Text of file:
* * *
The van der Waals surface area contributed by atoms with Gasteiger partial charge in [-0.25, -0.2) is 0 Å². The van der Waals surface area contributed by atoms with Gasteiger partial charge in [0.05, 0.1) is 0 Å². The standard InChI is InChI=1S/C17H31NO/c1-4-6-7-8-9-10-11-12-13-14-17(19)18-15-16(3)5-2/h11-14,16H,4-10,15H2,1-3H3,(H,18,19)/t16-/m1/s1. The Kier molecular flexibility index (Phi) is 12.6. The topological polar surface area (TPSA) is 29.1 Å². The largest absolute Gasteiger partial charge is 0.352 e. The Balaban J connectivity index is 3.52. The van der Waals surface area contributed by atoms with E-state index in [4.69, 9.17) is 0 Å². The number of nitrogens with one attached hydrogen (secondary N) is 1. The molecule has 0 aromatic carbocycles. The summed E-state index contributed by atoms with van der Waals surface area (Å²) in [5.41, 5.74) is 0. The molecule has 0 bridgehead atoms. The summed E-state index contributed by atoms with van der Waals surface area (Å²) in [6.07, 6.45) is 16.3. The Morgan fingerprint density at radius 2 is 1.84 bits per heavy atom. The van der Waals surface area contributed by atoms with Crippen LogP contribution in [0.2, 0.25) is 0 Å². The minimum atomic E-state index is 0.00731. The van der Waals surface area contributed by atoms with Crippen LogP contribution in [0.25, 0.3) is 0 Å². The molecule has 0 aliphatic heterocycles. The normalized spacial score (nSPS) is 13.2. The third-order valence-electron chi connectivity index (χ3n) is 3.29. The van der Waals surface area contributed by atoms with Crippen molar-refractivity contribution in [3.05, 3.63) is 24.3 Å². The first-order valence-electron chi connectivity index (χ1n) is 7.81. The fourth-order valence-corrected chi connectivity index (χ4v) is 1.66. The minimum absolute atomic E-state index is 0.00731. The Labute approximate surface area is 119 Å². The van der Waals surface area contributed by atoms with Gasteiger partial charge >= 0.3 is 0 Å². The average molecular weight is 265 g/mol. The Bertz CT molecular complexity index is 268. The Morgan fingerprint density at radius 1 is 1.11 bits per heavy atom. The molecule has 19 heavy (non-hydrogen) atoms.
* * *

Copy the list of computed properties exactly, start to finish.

The van der Waals surface area contributed by atoms with Gasteiger partial charge in [-0.25, -0.2) is 0 Å². The van der Waals surface area contributed by atoms with Gasteiger partial charge in [0.05, 0.1) is 0 Å². The standard InChI is InChI=1S/C17H31NO/c1-4-6-7-8-9-10-11-12-13-14-17(19)18-15-16(3)5-2/h11-14,16H,4-10,15H2,1-3H3,(H,18,19)/t16-/m1/s1. The Kier molecular flexibility index (Phi) is 12.6. The topological polar surface area (TPSA) is 29.1 Å². The largest absolute Gasteiger partial charge is 0.352 e. The Balaban J connectivity index is 3.52. The van der Waals surface area contributed by atoms with E-state index in [4.69, 9.17) is 0 Å². The number of nitrogens with one attached hydrogen (secondary N) is 1. The molecule has 0 aromatic carbocycles. The summed E-state index contributed by atoms with van der Waals surface area (Å²) in [5.41, 5.74) is 0. The molecule has 0 bridgehead atoms. The summed E-state index contributed by atoms with van der Waals surface area (Å²) in [6.07, 6.45) is 16.3. The Morgan fingerprint density at radius 2 is 1.84 bits per heavy atom. The van der Waals surface area contributed by atoms with Crippen LogP contribution in [0.2, 0.25) is 0 Å². The minimum atomic E-state index is 0.00731. The van der Waals surface area contributed by atoms with Crippen LogP contribution in [0.25, 0.3) is 0 Å². The molecule has 0 aliphatic heterocycles. The normalized spacial score (nSPS) is 13.2. The third-order valence-electron chi connectivity index (χ3n) is 3.29. The van der Waals surface area contributed by atoms with Crippen molar-refractivity contribution in [3.05, 3.63) is 24.3 Å². The first-order valence-electron chi connectivity index (χ1n) is 7.81. The fourth-order valence-corrected chi connectivity index (χ4v) is 1.66. The minimum absolute atomic E-state index is 0.00731. The Labute approximate surface area is 119 Å². The van der Waals surface area contributed by atoms with Gasteiger partial charge >= 0.3 is 0 Å². The average molecular weight is 265 g/mol. The Bertz CT molecular complexity index is 268. The Morgan fingerprint density at radius 1 is 1.11 bits per heavy atom. The molecule has 19 heavy (non-hydrogen) atoms.